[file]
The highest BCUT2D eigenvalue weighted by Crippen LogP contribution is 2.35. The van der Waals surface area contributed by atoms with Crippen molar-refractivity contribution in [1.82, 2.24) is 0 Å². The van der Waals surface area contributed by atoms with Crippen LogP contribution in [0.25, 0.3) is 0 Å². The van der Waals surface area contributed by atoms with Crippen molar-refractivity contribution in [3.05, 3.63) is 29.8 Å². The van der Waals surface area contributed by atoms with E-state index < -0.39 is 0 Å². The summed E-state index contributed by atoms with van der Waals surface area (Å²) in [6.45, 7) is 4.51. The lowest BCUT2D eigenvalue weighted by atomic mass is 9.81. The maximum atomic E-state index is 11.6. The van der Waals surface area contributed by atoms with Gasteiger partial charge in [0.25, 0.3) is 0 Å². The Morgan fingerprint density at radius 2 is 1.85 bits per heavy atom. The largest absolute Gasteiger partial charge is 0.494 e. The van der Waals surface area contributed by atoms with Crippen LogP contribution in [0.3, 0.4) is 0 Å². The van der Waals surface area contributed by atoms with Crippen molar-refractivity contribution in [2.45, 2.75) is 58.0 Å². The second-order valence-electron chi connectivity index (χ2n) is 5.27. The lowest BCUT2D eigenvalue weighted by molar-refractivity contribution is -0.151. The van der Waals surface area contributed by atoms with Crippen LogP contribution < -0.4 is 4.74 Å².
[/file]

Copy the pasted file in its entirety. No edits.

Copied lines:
The highest BCUT2D eigenvalue weighted by Crippen LogP contribution is 2.35. The van der Waals surface area contributed by atoms with Crippen molar-refractivity contribution in [1.82, 2.24) is 0 Å². The van der Waals surface area contributed by atoms with Crippen LogP contribution in [0.25, 0.3) is 0 Å². The van der Waals surface area contributed by atoms with Crippen molar-refractivity contribution in [3.05, 3.63) is 29.8 Å². The van der Waals surface area contributed by atoms with E-state index < -0.39 is 0 Å². The summed E-state index contributed by atoms with van der Waals surface area (Å²) in [6.45, 7) is 4.51. The lowest BCUT2D eigenvalue weighted by atomic mass is 9.81. The maximum atomic E-state index is 11.6. The van der Waals surface area contributed by atoms with Gasteiger partial charge in [0.25, 0.3) is 0 Å². The Morgan fingerprint density at radius 2 is 1.85 bits per heavy atom. The largest absolute Gasteiger partial charge is 0.494 e. The van der Waals surface area contributed by atoms with Crippen LogP contribution in [0.3, 0.4) is 0 Å². The van der Waals surface area contributed by atoms with Crippen molar-refractivity contribution in [2.45, 2.75) is 58.0 Å². The second-order valence-electron chi connectivity index (χ2n) is 5.27. The lowest BCUT2D eigenvalue weighted by molar-refractivity contribution is -0.151. The van der Waals surface area contributed by atoms with Crippen LogP contribution < -0.4 is 4.74 Å².